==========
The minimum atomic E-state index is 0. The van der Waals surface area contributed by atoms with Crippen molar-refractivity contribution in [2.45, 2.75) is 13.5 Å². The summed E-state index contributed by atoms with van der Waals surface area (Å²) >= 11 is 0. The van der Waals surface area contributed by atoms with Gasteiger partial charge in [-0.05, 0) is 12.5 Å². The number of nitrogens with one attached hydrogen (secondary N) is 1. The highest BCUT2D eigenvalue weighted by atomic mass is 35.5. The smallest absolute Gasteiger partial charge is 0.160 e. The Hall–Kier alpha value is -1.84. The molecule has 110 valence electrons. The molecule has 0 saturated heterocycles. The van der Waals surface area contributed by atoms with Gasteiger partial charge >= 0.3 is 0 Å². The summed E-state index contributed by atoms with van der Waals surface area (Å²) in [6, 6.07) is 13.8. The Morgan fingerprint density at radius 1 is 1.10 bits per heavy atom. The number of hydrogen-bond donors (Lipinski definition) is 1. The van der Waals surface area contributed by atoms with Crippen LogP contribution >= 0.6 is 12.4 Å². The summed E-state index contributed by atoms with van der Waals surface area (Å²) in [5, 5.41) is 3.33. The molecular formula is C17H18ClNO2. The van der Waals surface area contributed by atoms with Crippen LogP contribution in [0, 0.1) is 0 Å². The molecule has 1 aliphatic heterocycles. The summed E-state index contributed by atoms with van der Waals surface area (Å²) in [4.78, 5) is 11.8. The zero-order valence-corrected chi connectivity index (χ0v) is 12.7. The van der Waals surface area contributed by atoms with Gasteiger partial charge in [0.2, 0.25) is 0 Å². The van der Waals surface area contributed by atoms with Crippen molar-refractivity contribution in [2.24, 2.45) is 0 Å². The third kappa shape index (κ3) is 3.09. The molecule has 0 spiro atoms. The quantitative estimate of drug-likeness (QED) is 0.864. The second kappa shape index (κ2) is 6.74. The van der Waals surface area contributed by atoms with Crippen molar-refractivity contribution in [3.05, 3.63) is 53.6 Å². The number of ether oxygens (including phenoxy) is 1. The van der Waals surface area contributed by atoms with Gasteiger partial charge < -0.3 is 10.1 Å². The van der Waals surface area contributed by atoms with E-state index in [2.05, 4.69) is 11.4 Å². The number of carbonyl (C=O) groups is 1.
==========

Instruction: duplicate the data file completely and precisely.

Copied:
The minimum atomic E-state index is 0. The van der Waals surface area contributed by atoms with Crippen molar-refractivity contribution in [2.45, 2.75) is 13.5 Å². The summed E-state index contributed by atoms with van der Waals surface area (Å²) >= 11 is 0. The van der Waals surface area contributed by atoms with Gasteiger partial charge in [-0.05, 0) is 12.5 Å². The number of nitrogens with one attached hydrogen (secondary N) is 1. The highest BCUT2D eigenvalue weighted by atomic mass is 35.5. The smallest absolute Gasteiger partial charge is 0.160 e. The Hall–Kier alpha value is -1.84. The molecule has 110 valence electrons. The molecule has 0 saturated heterocycles. The van der Waals surface area contributed by atoms with Gasteiger partial charge >= 0.3 is 0 Å². The summed E-state index contributed by atoms with van der Waals surface area (Å²) in [6, 6.07) is 13.8. The Morgan fingerprint density at radius 1 is 1.10 bits per heavy atom. The number of hydrogen-bond donors (Lipinski definition) is 1. The van der Waals surface area contributed by atoms with Crippen LogP contribution >= 0.6 is 12.4 Å². The summed E-state index contributed by atoms with van der Waals surface area (Å²) in [5, 5.41) is 3.33. The molecular formula is C17H18ClNO2. The van der Waals surface area contributed by atoms with Crippen LogP contribution in [0, 0.1) is 0 Å². The molecule has 1 aliphatic heterocycles. The summed E-state index contributed by atoms with van der Waals surface area (Å²) in [4.78, 5) is 11.8. The zero-order valence-corrected chi connectivity index (χ0v) is 12.7. The van der Waals surface area contributed by atoms with Gasteiger partial charge in [0.2, 0.25) is 0 Å². The van der Waals surface area contributed by atoms with Crippen molar-refractivity contribution in [2.24, 2.45) is 0 Å². The third kappa shape index (κ3) is 3.09. The molecule has 0 spiro atoms. The quantitative estimate of drug-likeness (QED) is 0.864. The second kappa shape index (κ2) is 6.74. The van der Waals surface area contributed by atoms with Crippen molar-refractivity contribution in [3.05, 3.63) is 53.6 Å². The number of ether oxygens (including phenoxy) is 1. The van der Waals surface area contributed by atoms with Gasteiger partial charge < -0.3 is 10.1 Å². The van der Waals surface area contributed by atoms with E-state index in [2.05, 4.69) is 11.4 Å². The number of carbonyl (C=O) groups is 1.